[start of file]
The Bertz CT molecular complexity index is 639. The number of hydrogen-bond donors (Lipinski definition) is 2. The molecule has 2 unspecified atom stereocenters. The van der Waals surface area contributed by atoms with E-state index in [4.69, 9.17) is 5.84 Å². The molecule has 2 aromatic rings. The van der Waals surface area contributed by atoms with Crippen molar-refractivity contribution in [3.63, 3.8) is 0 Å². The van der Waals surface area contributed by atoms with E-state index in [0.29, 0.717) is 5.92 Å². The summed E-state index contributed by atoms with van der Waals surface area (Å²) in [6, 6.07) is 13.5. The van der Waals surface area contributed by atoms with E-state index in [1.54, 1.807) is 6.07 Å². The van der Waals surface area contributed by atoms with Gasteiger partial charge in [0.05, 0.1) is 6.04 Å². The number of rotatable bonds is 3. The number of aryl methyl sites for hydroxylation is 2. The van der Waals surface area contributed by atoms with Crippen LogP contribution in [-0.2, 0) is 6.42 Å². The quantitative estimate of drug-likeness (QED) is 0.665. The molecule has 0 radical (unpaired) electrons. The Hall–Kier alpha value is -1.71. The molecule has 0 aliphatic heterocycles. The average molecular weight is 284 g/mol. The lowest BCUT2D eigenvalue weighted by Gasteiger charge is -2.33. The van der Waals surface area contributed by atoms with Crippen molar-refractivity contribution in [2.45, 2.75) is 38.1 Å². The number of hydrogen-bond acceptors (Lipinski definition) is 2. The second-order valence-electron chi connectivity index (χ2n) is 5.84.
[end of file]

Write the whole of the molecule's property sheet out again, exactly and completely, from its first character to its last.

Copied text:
The Bertz CT molecular complexity index is 639. The number of hydrogen-bond donors (Lipinski definition) is 2. The molecule has 2 unspecified atom stereocenters. The van der Waals surface area contributed by atoms with E-state index in [4.69, 9.17) is 5.84 Å². The molecule has 2 aromatic rings. The van der Waals surface area contributed by atoms with Crippen molar-refractivity contribution in [3.63, 3.8) is 0 Å². The van der Waals surface area contributed by atoms with E-state index in [0.29, 0.717) is 5.92 Å². The summed E-state index contributed by atoms with van der Waals surface area (Å²) in [6, 6.07) is 13.5. The van der Waals surface area contributed by atoms with E-state index in [1.54, 1.807) is 6.07 Å². The van der Waals surface area contributed by atoms with Gasteiger partial charge in [0.05, 0.1) is 6.04 Å². The number of rotatable bonds is 3. The number of aryl methyl sites for hydroxylation is 2. The van der Waals surface area contributed by atoms with Crippen LogP contribution in [-0.2, 0) is 6.42 Å². The quantitative estimate of drug-likeness (QED) is 0.665. The molecule has 0 radical (unpaired) electrons. The Hall–Kier alpha value is -1.71. The molecule has 0 aliphatic heterocycles. The average molecular weight is 284 g/mol. The lowest BCUT2D eigenvalue weighted by Gasteiger charge is -2.33. The van der Waals surface area contributed by atoms with Crippen molar-refractivity contribution in [2.45, 2.75) is 38.1 Å². The number of hydrogen-bond acceptors (Lipinski definition) is 2. The second-order valence-electron chi connectivity index (χ2n) is 5.84.